Zecharia Sitchin believed that Anu was the ruler of Niburu who kept long distance contact with the Anunnaki gods on Earth, however; the Sumerian texts clearly state that both Anu and Ki are the gods (or personifications) of heaven and the Earth. Like Ki (Gaia/Mother Earth) is the goddess/personification of planet Earth, so is Anu the god/personification of the firmament around the Earth. The Anunnaki were spiritually advanced beings, so they could communicate with them and apparently they would have the final say on important decisions.

An/Anu (god/personification of the firmament (around the Earth)), Rank 60

Akkadian: "Anu", Egyptian: -, Greek: "Ouranos", Roman: "Caelus", Hebrew: -

Ki/Antu (spouse of An, goddess/personification of planet Earth), Rank 55

Akkadian: -, Egyptian: -, Greek: "Gaia", Roman: "Terra", Hebrew: -

Enlil (son of An): Lord of the air (or wind), Rank 50

Akkadian: "Ashur", Egyptian: "Shu", Greek: "Zeus", Roman: "Jupiter", Hebrew: "Adonai"

Ninurta (son of Enlil), Rank 50

Akkadian: "Ningirsu", Egyptian: "Za-Baba", Greek: "Ares", Roman: "Mars", Hebrew: "(Archangel) Gabriel"

Ninlil (spouse of Enlil), Rank 45

Akkadian: "Ashera", Egyptian: -, Greek: "Hera", Roman: "Juno", Hebrew: -

Enki (son of An): Lord of the Earth, Rank 40

Akkadian: "Ea", Egyptian: "Ptah", Greek: "Poseidon", Roman: "Neptune", Hebrew: "Adonai", Masai: "Enkai"

Ninki (spouse of Enki), Rank 35

Akkadian: "Damkina", Egyptian: -, Greek: -, Roman: -, Hebrew: -

Nannar (son of Enlil), Rank 30

Akkadian: "Sin", Egyptian: "Suen", Greek: "Helios", Roman: "Sol", Hebrew: "(Archangel) Michael"

Ningal (spouse of Nannar), Rank 25

Akkadian: -, Egyptian: -, Greek: -, Roman: -, Hebrew: -

Utu (son of Nannar), Rank 20

Akkadian: "Shamash", Egyptian: -, Greek: -, Roman: -, Hebrew: "(Archangel) Uriel"

Inanna (daughter of Nannar), Rank 15

Akkadian: "Ishtar", Egyptian: -, Greek: "Aphrodite", Roman: "Venus", Hebrew: "Ashtoreth/Astarte"

Ishkur (son of Enlil), Rank 10

Akkadian: "Adad", Egyptian: -, Greek: "Asclepius", Roman: "Aesclepius", Hebrew: "(Archangel) Raphael"

Ninhursag (sister of Enki)

Akkadian: "Ninmah", Egyptian: "Hathor", Greek: "Demeter", Roman: "Ceres", Hebrew: -

Ningishzidda (son of Enki)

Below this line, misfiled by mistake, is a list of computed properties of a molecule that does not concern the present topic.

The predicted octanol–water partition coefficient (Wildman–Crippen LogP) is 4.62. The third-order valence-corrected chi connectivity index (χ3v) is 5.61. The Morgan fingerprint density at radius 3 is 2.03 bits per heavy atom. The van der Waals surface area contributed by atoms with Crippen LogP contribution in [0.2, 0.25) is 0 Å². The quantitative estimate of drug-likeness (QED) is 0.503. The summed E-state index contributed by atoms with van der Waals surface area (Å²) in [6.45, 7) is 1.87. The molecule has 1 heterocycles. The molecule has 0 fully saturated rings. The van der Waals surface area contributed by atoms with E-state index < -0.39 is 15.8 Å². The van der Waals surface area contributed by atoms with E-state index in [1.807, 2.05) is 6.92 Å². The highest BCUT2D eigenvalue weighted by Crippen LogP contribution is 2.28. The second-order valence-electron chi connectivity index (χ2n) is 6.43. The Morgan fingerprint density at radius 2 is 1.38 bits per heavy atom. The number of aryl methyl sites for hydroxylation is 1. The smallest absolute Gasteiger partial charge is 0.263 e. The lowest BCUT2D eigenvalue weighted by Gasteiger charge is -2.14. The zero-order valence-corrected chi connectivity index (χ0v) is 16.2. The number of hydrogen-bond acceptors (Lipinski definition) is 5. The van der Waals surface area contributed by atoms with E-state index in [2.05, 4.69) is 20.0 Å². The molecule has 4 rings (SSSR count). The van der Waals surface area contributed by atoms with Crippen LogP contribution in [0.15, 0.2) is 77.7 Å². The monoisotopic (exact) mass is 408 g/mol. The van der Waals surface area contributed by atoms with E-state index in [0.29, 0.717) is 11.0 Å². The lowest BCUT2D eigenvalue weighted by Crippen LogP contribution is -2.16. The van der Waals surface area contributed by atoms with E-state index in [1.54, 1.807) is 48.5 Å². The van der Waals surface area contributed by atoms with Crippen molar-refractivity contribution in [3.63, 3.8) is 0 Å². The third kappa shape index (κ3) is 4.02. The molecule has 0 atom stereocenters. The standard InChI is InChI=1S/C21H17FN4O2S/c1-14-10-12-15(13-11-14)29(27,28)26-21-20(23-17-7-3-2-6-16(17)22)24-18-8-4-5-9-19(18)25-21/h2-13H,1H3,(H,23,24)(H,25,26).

Akkadian: -, Egyptian: "Thoth", Greek: "Hermes", Roman: "Mercury", Hebrew: -

Marduk (son of Enlil)

Akkadian: "Belus", Egyptian: -, Greek: "Belos", Roman: "Belus", Hebrew: "Baal/Bel-Merodach"

? (Sumerian name unknown)

Akkadian: -, Egyptian: "Ra/Re", Greek: -, Roman: -, Hebrew: "(Archangel) Raziel/Rezial"


The name "Anunnaki" is generally believed to mean something to the effect of "Those of Royal Blood" (Leick, Gwendolyn: "A Dictionary of Ancient Near Eastern Mythology"), but linguists are actually divided about its true meaning. The name is generally believed to be composed of the following words:

  1. "Anu" or "An" is the personification of the firmament; the heaven/sky, just like the Greek god Ouranos/Uranus.

  2. Na, is either a verb or an adverb. Generally it means: "to send". In many Akkadian, Sumerian, Assyrian and Old Babylonian texts and inscriptions, “Na” was written as “Ina”, and meant in, from within, so on.

  3. "Ki" generally means "Earth" in Akkadian and Sumerian, but also means "the underworld", "the netherworld", "the world of death". Maybe they regarded Earth sometimes as the "world of death", because everything in the Earthly "material word" eventually perishes.

In his much-discussed book "The Twelfth Planet" (1976), author and ancient languages expert Zecharia Sitchin translated Anunnaki as: "those who from heaven to Earth came".

The word Anunnaki is also somewhat similar to the name of a certain race of giants who were called "Anakim" in old Hebrew, but Anakim actually refers to the descendants of Anak (Numbers 13:32-33), and is not a variation of the word Anunnaki as some may think.